Release Date – 22nd September 2020, Cert – PG, Run-time – 1 hour 25 minutes, Directors – Joshua Tickell, Rebecca Harrell Tickell
Documentary looking into how agriculture and the Earth’s soil can help combat climate change.
Aside from planting more trees and expanding home-grown produce Kiss The Ground turns and takes a look at how humanity can work in “cooperation with nature” to reverse the effects of climate change, or at least combat them. Throughout we meet a number of farmers, activists, politicians and even some celebrities – David and Patricia Arquette make a brief appearance, and Woody Harrelson narrates; even Roasrio Dawson gets an odd interviewer role, which feels somewhat out of place, at the end of the film – who are all pushing the idea that perhaps the way we treat soil could be improved for the both the better of produce and the planet as a whole. Getting across their messages in speeches, meetings, interviews and, of course, the occasional diagram, the viewer followers a handful of figures as they explain to others, and the viewer, the urgency of their cause and how the more people who help out the better the chances are for the future.
It does feel, especially when looking at a handful of the speeches and gatherings, that the film knows its target audience. As the discussion of regenerative agriculture increases it feels as if it’s speaking more to an audience with farming experience than the more casual viewer, items and examples shown and demonstrated in front of fellow members of the industry. The episodic nature of ‘this is what we’ve done, this is what we can do/ are going to do’ does also create a slight shift in engagement for the viewer, slightly escaping from the film in the second half as it doesn’t quite become repetitive but appears to further ground itself in a presumed target audience. However, there is still content there for those outside of the farming content. A look into waste reduction in San Francisco feels slightly closer to home and perhaps has a better degree of connection for some members of the audience.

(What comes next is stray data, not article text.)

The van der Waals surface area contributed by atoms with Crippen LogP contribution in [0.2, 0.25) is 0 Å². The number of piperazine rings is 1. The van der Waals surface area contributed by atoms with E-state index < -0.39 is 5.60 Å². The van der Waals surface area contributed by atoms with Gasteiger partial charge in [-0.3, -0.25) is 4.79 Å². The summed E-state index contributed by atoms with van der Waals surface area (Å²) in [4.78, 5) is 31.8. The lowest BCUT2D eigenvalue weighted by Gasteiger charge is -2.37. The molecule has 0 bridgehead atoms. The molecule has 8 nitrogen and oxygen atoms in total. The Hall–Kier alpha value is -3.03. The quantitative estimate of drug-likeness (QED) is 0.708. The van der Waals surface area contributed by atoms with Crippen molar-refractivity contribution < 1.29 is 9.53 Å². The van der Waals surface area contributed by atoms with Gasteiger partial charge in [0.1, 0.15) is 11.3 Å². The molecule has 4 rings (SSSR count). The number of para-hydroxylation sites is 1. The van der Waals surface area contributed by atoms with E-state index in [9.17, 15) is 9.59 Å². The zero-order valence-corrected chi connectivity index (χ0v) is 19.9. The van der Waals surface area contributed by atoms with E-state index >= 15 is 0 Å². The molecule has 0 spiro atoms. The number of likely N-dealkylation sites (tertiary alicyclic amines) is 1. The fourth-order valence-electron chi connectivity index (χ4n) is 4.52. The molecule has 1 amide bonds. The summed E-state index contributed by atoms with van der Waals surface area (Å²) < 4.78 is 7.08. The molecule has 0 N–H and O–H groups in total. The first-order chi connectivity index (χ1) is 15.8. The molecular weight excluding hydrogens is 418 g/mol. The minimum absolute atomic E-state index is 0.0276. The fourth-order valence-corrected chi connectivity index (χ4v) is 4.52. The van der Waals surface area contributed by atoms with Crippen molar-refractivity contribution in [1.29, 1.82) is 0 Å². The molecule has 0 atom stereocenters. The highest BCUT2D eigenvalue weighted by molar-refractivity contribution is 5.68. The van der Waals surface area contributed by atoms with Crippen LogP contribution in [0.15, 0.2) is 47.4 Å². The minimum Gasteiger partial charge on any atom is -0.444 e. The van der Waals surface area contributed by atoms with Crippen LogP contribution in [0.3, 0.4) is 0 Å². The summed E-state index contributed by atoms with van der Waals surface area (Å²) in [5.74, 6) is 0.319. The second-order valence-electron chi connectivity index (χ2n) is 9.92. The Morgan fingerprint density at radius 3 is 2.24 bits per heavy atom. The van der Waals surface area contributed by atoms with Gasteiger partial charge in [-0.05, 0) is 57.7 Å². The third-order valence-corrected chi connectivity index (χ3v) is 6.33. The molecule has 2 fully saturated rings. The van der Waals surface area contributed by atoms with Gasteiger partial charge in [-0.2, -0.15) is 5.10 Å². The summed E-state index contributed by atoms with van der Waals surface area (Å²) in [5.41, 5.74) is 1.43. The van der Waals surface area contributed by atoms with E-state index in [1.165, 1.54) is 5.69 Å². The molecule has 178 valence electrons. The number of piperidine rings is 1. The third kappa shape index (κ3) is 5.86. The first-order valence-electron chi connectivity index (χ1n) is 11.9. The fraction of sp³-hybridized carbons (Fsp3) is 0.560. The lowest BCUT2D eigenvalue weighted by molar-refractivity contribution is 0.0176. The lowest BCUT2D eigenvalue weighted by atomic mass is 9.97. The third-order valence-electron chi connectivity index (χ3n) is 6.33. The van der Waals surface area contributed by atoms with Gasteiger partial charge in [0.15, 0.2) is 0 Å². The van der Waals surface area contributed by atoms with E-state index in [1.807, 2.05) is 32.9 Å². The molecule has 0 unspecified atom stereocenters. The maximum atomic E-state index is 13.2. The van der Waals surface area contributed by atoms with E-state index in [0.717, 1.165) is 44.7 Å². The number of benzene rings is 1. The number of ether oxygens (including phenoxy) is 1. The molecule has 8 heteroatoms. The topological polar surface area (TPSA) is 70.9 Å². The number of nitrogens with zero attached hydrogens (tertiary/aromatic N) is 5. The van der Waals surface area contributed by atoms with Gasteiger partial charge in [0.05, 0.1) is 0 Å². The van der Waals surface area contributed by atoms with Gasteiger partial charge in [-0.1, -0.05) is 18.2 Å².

There’s certainly passion on display and that helps keep those outside of the industry involved in the film, with it’s message that says “we want to mentor and inspire people”. This particularly comes across in the words of speaker and activist Roy Archuleta – a Conservation Agronomist for the Natural Resources Conservation Service – who perhaps makes one of the biggest impacts of the short 85 minute course of the film. We spend a fair deal of time with him at the start, and even at the end, as he speaks passionately about the cause that he has dedicated himself to, in the hope of changing lives and the world for the better. It’s points such as this that help to carry those outside of the farming industry through the elements that seem to lean more towards such people as a target audience, which is no bad thing, especially when taking into consideration a large proportion of the subject matter. However, there is still content outside of soil that manages to keep the interest and engagement of more casual viewers to show a communal fight against climate change that film, and it’s participants, attempt to encourage.
Kiss The Ground certainly knows it’s target audience, which is no bad thing. There’s still content there for more casual viewers, and those outside the farming industry, enough to keep them engaged and interested throughout the slightly episodic course.